ARTS, CULTURE

UNESCO indiscribed Picking of Iva Grass on Ozren Mountain as Intangible Cultural Heritage (video)

 

The Intergovernmental Committee for the Safeguarding of the Intangible Cultural Heritage, meeting in Mauritius until 1 December, inscribed nine elements on the Representative List of the Intangible Cultural Heritage of Humanity.

Representative List seeks to enhance visibility for the traditions and know-how of communities without recognizing standards of excellence or exclusivity.

The newly inscribed elements are:

Bosnia and Herzegovina—Picking of iva grass on Ozren mountain—Every year, on 11 September, the day of the beheading of St. John the Baptist, inhabitants of villages around Ozren Mountain go up to Gostilj to pick Iva grass before assembling in smaller groups to play, dance and sing traditional music. In the afternoon, Orthodox priests consecrate the Iva. Iva is used to cure and prevent disease and the practice helps preserve traditional costumes, songs and dances. Several local associations invite similar organizations from other regions to partake in the tradition.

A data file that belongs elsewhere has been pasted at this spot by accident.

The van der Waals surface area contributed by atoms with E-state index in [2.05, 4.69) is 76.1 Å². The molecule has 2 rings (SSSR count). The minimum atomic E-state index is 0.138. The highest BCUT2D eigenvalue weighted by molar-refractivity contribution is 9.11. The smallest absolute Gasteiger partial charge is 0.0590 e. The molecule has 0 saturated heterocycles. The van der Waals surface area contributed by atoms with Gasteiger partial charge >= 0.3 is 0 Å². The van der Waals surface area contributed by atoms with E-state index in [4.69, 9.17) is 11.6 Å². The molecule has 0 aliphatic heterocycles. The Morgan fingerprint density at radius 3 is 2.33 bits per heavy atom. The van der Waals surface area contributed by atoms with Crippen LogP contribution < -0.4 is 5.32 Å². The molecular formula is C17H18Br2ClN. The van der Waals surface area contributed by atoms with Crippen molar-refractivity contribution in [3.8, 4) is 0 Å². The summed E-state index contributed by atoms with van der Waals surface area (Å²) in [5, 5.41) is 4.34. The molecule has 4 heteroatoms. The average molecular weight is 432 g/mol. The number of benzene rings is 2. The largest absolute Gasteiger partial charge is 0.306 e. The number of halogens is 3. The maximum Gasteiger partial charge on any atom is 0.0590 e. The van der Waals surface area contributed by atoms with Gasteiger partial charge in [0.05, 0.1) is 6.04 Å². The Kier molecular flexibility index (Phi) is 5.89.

On 11 September each year, the day of the beheading of St. John the Baptist, inhabitants of the villages around Ozren mountain go to Gostilij to pick iva grass. After hiking up the hills, villagers of all social, gender and age groups pick iva grass, both individually and in groups. Iva must be picked carefully and pickers need to find it among the higher grass; the process therefore usually takes a few hours. When the picking is done, they climb up Gostilij and assemble into smaller groups, many wearing Ozren folk costumes, to play, dance and sing traditional music. In the afternoon, Orthodox priests climb up to the peak of Gostilij where they consecrate the iva. Iva is consumed in different ways (as a tea, soaked in brandy, mixed with honey) both for its curative effect and preventively. While in the past the practice was exclusively related to folk medicine, nowadays its primary functions include hospitality and social integration, as well as helping to safeguard Ozren costumes, songs and dances that have been gradually disappearing. The practice is transmitted spontaneously within the family, as well as in primary schools. Several local associations also invite similar organizations from different regions to take part in the practice, leading to the inclusion of many practitioners from outside of Ozren.

 

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